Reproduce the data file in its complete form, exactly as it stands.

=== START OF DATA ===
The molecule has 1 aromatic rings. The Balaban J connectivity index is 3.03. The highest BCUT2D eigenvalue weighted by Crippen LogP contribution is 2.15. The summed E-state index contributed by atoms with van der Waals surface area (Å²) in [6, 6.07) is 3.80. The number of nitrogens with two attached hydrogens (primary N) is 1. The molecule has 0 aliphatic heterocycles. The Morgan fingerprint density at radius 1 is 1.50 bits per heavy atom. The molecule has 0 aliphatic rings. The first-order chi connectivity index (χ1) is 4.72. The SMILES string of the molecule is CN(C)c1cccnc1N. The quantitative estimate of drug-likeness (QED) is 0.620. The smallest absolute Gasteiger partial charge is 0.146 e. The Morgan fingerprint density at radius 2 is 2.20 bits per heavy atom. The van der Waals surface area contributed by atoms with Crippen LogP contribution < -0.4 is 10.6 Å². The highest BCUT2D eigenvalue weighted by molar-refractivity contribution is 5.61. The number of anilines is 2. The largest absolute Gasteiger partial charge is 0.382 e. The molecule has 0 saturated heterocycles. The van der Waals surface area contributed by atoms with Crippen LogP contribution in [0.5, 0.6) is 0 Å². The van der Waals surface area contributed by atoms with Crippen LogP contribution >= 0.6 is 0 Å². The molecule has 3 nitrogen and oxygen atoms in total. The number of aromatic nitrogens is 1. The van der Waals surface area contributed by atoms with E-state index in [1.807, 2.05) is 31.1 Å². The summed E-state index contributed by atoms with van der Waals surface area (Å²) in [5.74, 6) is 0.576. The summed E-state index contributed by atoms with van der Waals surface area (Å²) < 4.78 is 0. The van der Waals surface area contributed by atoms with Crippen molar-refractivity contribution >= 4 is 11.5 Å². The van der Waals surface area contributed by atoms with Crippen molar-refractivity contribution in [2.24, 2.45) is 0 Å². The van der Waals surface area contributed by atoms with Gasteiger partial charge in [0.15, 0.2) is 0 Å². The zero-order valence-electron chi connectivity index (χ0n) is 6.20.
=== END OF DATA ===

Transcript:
The molecule has 1 aromatic rings. The Balaban J connectivity index is 3.03. The highest BCUT2D eigenvalue weighted by Crippen LogP contribution is 2.15. The summed E-state index contributed by atoms with van der Waals surface area (Å²) in [6, 6.07) is 3.80. The number of nitrogens with two attached hydrogens (primary N) is 1. The molecule has 0 aliphatic heterocycles. The Morgan fingerprint density at radius 1 is 1.50 bits per heavy atom. The molecule has 0 aliphatic rings. The first-order chi connectivity index (χ1) is 4.72. The SMILES string of the molecule is CN(C)c1cccnc1N. The quantitative estimate of drug-likeness (QED) is 0.620. The smallest absolute Gasteiger partial charge is 0.146 e. The Morgan fingerprint density at radius 2 is 2.20 bits per heavy atom. The van der Waals surface area contributed by atoms with Crippen LogP contribution < -0.4 is 10.6 Å². The highest BCUT2D eigenvalue weighted by molar-refractivity contribution is 5.61. The number of anilines is 2. The largest absolute Gasteiger partial charge is 0.382 e. The molecule has 0 saturated heterocycles. The van der Waals surface area contributed by atoms with Crippen LogP contribution in [0.5, 0.6) is 0 Å². The van der Waals surface area contributed by atoms with Crippen LogP contribution >= 0.6 is 0 Å². The molecule has 3 nitrogen and oxygen atoms in total. The number of aromatic nitrogens is 1. The van der Waals surface area contributed by atoms with E-state index in [1.807, 2.05) is 31.1 Å². The summed E-state index contributed by atoms with van der Waals surface area (Å²) in [5.74, 6) is 0.576. The summed E-state index contributed by atoms with van der Waals surface area (Å²) < 4.78 is 0. The van der Waals surface area contributed by atoms with Crippen molar-refractivity contribution >= 4 is 11.5 Å². The van der Waals surface area contributed by atoms with Crippen molar-refractivity contribution in [2.24, 2.45) is 0 Å². The van der Waals surface area contributed by atoms with Gasteiger partial charge in [0.15, 0.2) is 0 Å². The zero-order valence-electron chi connectivity index (χ0n) is 6.20.